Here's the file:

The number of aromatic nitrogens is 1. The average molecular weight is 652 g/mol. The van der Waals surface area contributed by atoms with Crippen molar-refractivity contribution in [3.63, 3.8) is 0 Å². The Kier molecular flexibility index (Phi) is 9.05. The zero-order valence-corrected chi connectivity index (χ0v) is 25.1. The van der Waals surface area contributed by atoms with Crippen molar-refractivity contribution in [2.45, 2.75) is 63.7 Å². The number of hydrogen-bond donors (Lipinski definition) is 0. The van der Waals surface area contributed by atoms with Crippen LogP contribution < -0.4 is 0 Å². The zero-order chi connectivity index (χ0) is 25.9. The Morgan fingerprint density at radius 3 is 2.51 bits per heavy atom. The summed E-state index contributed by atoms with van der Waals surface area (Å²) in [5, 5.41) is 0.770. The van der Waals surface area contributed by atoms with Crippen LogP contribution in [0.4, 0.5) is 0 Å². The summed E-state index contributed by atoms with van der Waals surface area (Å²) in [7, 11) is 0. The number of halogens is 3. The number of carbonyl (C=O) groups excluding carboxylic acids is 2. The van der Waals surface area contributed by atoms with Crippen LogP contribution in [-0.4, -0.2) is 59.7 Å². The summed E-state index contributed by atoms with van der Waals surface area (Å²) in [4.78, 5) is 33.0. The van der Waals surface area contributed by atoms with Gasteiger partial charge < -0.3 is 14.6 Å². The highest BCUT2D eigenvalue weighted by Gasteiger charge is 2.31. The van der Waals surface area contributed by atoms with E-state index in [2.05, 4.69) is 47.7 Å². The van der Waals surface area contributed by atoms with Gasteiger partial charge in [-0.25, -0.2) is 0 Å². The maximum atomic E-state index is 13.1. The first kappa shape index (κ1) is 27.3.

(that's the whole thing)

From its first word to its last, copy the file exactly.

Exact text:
The number of aromatic nitrogens is 1. The average molecular weight is 652 g/mol. The van der Waals surface area contributed by atoms with Crippen molar-refractivity contribution in [3.63, 3.8) is 0 Å². The Kier molecular flexibility index (Phi) is 9.05. The zero-order valence-corrected chi connectivity index (χ0v) is 25.1. The van der Waals surface area contributed by atoms with Crippen molar-refractivity contribution in [2.45, 2.75) is 63.7 Å². The number of hydrogen-bond donors (Lipinski definition) is 0. The van der Waals surface area contributed by atoms with Crippen LogP contribution < -0.4 is 0 Å². The zero-order chi connectivity index (χ0) is 25.9. The Morgan fingerprint density at radius 3 is 2.51 bits per heavy atom. The summed E-state index contributed by atoms with van der Waals surface area (Å²) in [5, 5.41) is 0.770. The van der Waals surface area contributed by atoms with Crippen LogP contribution in [0.4, 0.5) is 0 Å². The summed E-state index contributed by atoms with van der Waals surface area (Å²) in [7, 11) is 0. The number of halogens is 3. The number of carbonyl (C=O) groups excluding carboxylic acids is 2. The van der Waals surface area contributed by atoms with Crippen LogP contribution in [-0.4, -0.2) is 59.7 Å². The summed E-state index contributed by atoms with van der Waals surface area (Å²) in [4.78, 5) is 33.0. The van der Waals surface area contributed by atoms with Gasteiger partial charge < -0.3 is 14.6 Å². The highest BCUT2D eigenvalue weighted by Gasteiger charge is 2.31. The van der Waals surface area contributed by atoms with E-state index in [2.05, 4.69) is 47.7 Å². The van der Waals surface area contributed by atoms with Gasteiger partial charge in [-0.25, -0.2) is 0 Å². The maximum atomic E-state index is 13.1. The first kappa shape index (κ1) is 27.3.